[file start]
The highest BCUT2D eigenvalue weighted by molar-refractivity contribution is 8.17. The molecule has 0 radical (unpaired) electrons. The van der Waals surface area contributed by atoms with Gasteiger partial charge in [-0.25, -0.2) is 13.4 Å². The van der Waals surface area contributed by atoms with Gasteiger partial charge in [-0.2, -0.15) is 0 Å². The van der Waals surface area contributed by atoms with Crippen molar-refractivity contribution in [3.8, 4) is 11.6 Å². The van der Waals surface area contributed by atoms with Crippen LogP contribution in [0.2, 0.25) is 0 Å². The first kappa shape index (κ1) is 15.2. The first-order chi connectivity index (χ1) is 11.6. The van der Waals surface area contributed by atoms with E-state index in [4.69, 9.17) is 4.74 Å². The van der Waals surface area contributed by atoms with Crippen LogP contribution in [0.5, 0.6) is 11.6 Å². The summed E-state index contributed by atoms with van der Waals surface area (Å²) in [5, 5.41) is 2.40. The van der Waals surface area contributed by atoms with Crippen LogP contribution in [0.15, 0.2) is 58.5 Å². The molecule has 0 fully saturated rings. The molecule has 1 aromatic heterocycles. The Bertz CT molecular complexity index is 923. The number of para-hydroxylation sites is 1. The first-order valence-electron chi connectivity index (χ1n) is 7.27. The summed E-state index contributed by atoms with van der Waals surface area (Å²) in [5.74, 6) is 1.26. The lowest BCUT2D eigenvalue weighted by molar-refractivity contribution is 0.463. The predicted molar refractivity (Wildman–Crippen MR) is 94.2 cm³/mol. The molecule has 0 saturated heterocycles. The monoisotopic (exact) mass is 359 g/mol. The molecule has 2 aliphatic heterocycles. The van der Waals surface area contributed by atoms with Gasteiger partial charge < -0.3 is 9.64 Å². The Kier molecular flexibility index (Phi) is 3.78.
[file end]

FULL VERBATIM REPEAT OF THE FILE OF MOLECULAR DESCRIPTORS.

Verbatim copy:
The highest BCUT2D eigenvalue weighted by molar-refractivity contribution is 8.17. The molecule has 0 radical (unpaired) electrons. The van der Waals surface area contributed by atoms with Gasteiger partial charge in [-0.25, -0.2) is 13.4 Å². The van der Waals surface area contributed by atoms with Gasteiger partial charge in [-0.2, -0.15) is 0 Å². The van der Waals surface area contributed by atoms with Crippen molar-refractivity contribution in [3.8, 4) is 11.6 Å². The van der Waals surface area contributed by atoms with Crippen LogP contribution in [0.2, 0.25) is 0 Å². The first kappa shape index (κ1) is 15.2. The first-order chi connectivity index (χ1) is 11.6. The van der Waals surface area contributed by atoms with E-state index in [4.69, 9.17) is 4.74 Å². The van der Waals surface area contributed by atoms with Crippen LogP contribution in [0.5, 0.6) is 11.6 Å². The summed E-state index contributed by atoms with van der Waals surface area (Å²) in [5, 5.41) is 2.40. The van der Waals surface area contributed by atoms with Crippen LogP contribution in [0.15, 0.2) is 58.5 Å². The molecule has 0 fully saturated rings. The molecule has 1 aromatic heterocycles. The Bertz CT molecular complexity index is 923. The number of para-hydroxylation sites is 1. The first-order valence-electron chi connectivity index (χ1n) is 7.27. The summed E-state index contributed by atoms with van der Waals surface area (Å²) in [5.74, 6) is 1.26. The lowest BCUT2D eigenvalue weighted by molar-refractivity contribution is 0.463. The predicted molar refractivity (Wildman–Crippen MR) is 94.2 cm³/mol. The molecule has 0 saturated heterocycles. The monoisotopic (exact) mass is 359 g/mol. The molecule has 2 aliphatic heterocycles. The van der Waals surface area contributed by atoms with Gasteiger partial charge < -0.3 is 9.64 Å². The Kier molecular flexibility index (Phi) is 3.78.